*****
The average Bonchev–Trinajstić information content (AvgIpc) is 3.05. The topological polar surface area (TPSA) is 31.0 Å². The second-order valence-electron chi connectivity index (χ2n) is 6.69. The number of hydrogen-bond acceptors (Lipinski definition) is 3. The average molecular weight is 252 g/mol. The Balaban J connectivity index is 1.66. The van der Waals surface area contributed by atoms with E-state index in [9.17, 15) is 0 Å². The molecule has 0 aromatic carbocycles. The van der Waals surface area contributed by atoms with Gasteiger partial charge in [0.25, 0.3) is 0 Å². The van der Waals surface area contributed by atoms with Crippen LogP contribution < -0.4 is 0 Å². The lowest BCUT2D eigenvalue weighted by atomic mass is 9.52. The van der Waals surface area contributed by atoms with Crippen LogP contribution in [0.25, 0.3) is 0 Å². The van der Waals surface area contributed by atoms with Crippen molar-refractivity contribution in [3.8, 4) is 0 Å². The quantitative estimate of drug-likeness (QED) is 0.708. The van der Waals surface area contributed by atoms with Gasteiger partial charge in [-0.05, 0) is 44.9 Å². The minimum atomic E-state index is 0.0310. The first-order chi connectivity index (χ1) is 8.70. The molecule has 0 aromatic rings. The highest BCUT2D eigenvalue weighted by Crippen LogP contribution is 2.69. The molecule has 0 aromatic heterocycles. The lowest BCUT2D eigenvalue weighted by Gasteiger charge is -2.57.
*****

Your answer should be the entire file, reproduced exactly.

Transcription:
The average Bonchev–Trinajstić information content (AvgIpc) is 3.05. The topological polar surface area (TPSA) is 31.0 Å². The second-order valence-electron chi connectivity index (χ2n) is 6.69. The number of hydrogen-bond acceptors (Lipinski definition) is 3. The average molecular weight is 252 g/mol. The Balaban J connectivity index is 1.66. The van der Waals surface area contributed by atoms with E-state index in [9.17, 15) is 0 Å². The molecule has 0 aromatic carbocycles. The van der Waals surface area contributed by atoms with Gasteiger partial charge in [0.25, 0.3) is 0 Å². The van der Waals surface area contributed by atoms with Crippen LogP contribution < -0.4 is 0 Å². The lowest BCUT2D eigenvalue weighted by atomic mass is 9.52. The van der Waals surface area contributed by atoms with Crippen LogP contribution in [0.25, 0.3) is 0 Å². The van der Waals surface area contributed by atoms with Crippen molar-refractivity contribution in [3.8, 4) is 0 Å². The quantitative estimate of drug-likeness (QED) is 0.708. The van der Waals surface area contributed by atoms with Gasteiger partial charge in [-0.05, 0) is 44.9 Å². The minimum atomic E-state index is 0.0310. The first-order chi connectivity index (χ1) is 8.70. The molecule has 0 aromatic rings. The highest BCUT2D eigenvalue weighted by Crippen LogP contribution is 2.69. The molecule has 0 aromatic heterocycles. The lowest BCUT2D eigenvalue weighted by Gasteiger charge is -2.57.